Profiles in Courage
Morris Danielson was sitting in the newsroom of the Hillsboro High School 'Hurricane' student newspaper with Maria Johnson-Rodriquez, the features editor, planning out some of the stories for the upcoming weekly editions.
It was only early October but the two already had a story about to hit the front page regarding renaming Columbus Day to something more appropriate, such as Ingenious Peoples Day or Native American Day.
The team was almost done with a humorous piece about Halloween (mostly a tongue and cheek story about what the mandatory trick or treating "retirement age" should be). The Staff was in the process of interviewing alumni veterans for an upcoming story on Veteran's Day and the editors were debating whether or not they should follow up the Columbus Day story with a take on the scandals of early Thanksgiving celebrations or stick with the more traditional Turkey Day stories, like the Hillsboro-Greenville football rivalry.
Maria and Morris were floating ideas back and forth for upcoming editions as they sat in the newsroom after school. Although a talented writer and impressive researcher, Morris had missed out on prestigious assignments that went to Seniors on the Staff because of his previous sports involvement that didn't leave him enough time to fully dedicate to the student newspaper.
But Morris quit the football team in September after suffering his third concussion in less than two years and he became a hero to some by writing a first person narrative of his scary experience with head trauma. Others criticized him as a turncoat betrayer for dishonoring his teammates and the successful football program by printing such a unflattering picture of the beloved and cherished sport of honor.
"I left the hospital after my third concussion in two years with no memory of the previous day, including suiting up for the game I was injured in," Morris wrote. "It's a scary feeling to have no memory of playing in a game I love."
Maria admired Morris' guts for writing the piece and she invited him to assist her on the features desk. Some on the Staff resented Morris because he was a 'privileged jock' in their eyes and they were slow to warm up to him now, even though he was a despised outcast in the school's athletic circles.
Maria took pity on him and Morris appreciated her kindness in giving him a chance to contribute to the newspaper although they had different story ideas and perspectives.
Maria glanced up at the clock on the wall. "I gotta go," she sighed. "I have a part time job I need to get to."
"I'll drive you," Morris offered. "If you'll consider my pitch on the pot story."
"It would never get past Jenkins," Maria said, standing from the table and grabbing her backpack. "I guess I'm walking."
"I'll give you a ride," Morris said. "I'm not a heartless bastard."
She smiled. "Just a bastard," she joked.
The two teens hadn't known each other prior to Maria rescuing Morris from the trash heap. They were in the same graduating class but they ran in different social circles. Their paths crossed on occasion in the newsroom and around the school but Maria wasn't keen on sports and she hadn't paid much attention to Morris' three sport legacy at Hillsboro High (football, basketball, baseball) until he wrote the damning article about his concussions.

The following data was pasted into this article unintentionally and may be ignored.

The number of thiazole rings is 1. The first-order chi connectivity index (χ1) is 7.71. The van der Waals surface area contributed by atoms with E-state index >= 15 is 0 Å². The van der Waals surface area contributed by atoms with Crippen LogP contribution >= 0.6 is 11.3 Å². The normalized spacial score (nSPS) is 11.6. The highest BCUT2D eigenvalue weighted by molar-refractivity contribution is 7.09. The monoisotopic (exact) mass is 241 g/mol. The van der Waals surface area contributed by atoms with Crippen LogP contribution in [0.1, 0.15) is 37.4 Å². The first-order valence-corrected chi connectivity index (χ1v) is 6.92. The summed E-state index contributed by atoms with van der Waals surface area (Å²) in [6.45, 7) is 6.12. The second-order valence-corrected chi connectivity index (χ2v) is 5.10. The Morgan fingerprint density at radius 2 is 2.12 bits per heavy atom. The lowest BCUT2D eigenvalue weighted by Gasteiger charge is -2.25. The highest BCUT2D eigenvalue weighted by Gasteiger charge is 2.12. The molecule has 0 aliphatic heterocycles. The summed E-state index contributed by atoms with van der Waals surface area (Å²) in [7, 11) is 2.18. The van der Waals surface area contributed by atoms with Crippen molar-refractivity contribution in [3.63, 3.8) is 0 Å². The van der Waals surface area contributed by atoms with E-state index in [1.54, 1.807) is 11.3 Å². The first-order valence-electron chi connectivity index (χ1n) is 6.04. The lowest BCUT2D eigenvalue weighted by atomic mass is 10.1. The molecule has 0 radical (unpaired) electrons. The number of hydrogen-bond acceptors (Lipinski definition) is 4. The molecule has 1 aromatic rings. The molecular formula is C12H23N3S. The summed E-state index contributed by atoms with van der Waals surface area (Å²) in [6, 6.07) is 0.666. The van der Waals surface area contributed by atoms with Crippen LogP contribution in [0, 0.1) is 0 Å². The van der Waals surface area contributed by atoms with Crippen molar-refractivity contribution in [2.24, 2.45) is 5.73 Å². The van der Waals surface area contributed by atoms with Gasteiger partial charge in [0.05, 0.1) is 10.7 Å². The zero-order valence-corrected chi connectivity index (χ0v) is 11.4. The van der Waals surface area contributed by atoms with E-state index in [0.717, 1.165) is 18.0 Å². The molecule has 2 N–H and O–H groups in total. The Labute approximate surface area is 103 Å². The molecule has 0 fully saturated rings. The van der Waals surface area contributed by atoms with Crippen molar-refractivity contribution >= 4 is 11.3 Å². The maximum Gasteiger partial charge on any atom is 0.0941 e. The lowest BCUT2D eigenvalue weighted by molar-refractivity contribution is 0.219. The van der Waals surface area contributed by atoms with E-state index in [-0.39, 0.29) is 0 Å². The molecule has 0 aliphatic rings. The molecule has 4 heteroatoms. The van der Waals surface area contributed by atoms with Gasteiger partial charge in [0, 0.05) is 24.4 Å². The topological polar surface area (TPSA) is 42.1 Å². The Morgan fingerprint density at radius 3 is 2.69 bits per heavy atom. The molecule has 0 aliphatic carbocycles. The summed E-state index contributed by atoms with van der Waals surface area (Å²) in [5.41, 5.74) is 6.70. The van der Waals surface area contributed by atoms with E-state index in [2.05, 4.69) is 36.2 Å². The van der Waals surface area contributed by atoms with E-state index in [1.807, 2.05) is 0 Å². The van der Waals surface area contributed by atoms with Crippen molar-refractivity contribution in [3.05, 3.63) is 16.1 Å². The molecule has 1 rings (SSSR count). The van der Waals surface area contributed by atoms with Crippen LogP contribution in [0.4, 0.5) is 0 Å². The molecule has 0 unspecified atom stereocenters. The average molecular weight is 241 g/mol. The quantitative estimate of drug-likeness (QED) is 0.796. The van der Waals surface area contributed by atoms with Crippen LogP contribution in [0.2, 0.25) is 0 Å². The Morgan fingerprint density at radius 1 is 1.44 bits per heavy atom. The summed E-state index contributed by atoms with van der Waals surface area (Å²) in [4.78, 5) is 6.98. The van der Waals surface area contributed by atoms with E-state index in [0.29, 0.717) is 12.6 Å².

Now here he was driving her to work in his aging Honda. Maria noticed Morris glancing longingly at the football practice field were his former teammates were loosening up for that afternoon's practice session as they drove out of the parking lot.
"Do you miss it?" Maria asked.
Morris let out a sigh. "I'll always miss it, the way an amputee misses his leg ten years later. But I want to remember who I am when I'm fifty so I really have no choice but to let it go."
"What about basketball and baseball?"
"I've burned my bridges here," Morris replied. "My sports career is over."
"I'm sorry," Maria let him know.
He looked at her with sadness painted on his face. "Me too."
Maria told him the address on Pine Street.
"What kind of job do you have?" Morris asked. "There aren't any businesses in that neighborhood."
"I do home care," she revealed.
"Really?" Morris asked with surprise.
"Mrs. Clark. She's pretty much a housebound widow," Maria explained. "She gets meals on wheels for lunch. Somebody else does the shopping and med runs. I come in the afternoon and do a little bit of cleaning and I make sure she has a light supper and I help her to bed. She's frail from congestive heart failure."
"That's too bad," Morris remarked.
Maria gestured to a small light gray one story ranch with a brick front a few houses down. "That's it," she said.
Morris pulled the car into the driveway. "Well, good luck."
"You could come in too if you wanted," Maria said.
Morris was surprised by the invitation. "I wouldn't want to intrude."
"She's a lonely sick woman," Maria replied, rolling her eyes. "I'm sure she wouldn't mind seeing another face."
It wasn't as if Morris had anything better to do now that he wasn't participating in football practice. He hadn't gone back to his part time job at Fontaine's Family Grocery Store yet, the scheduler bumping him from the rotation when football started and he was in no hurry to call in his availability. So he climbed out of the car with Maria who appeared somewhat startled that he had actually taken her up on the offer.
"What happened to Lulu?" Maria asked as they walked around to the back of the house.
"You mean Lois?" Morris frowned.
"She dumped me after I quit the team," Morris revealed with defeat in his voice. "She didn't want to deal with the controversy. She thought I was wrong."
"I'm pretty sure she was wrong," Maria replied, using a key to let them in through the kitchen door.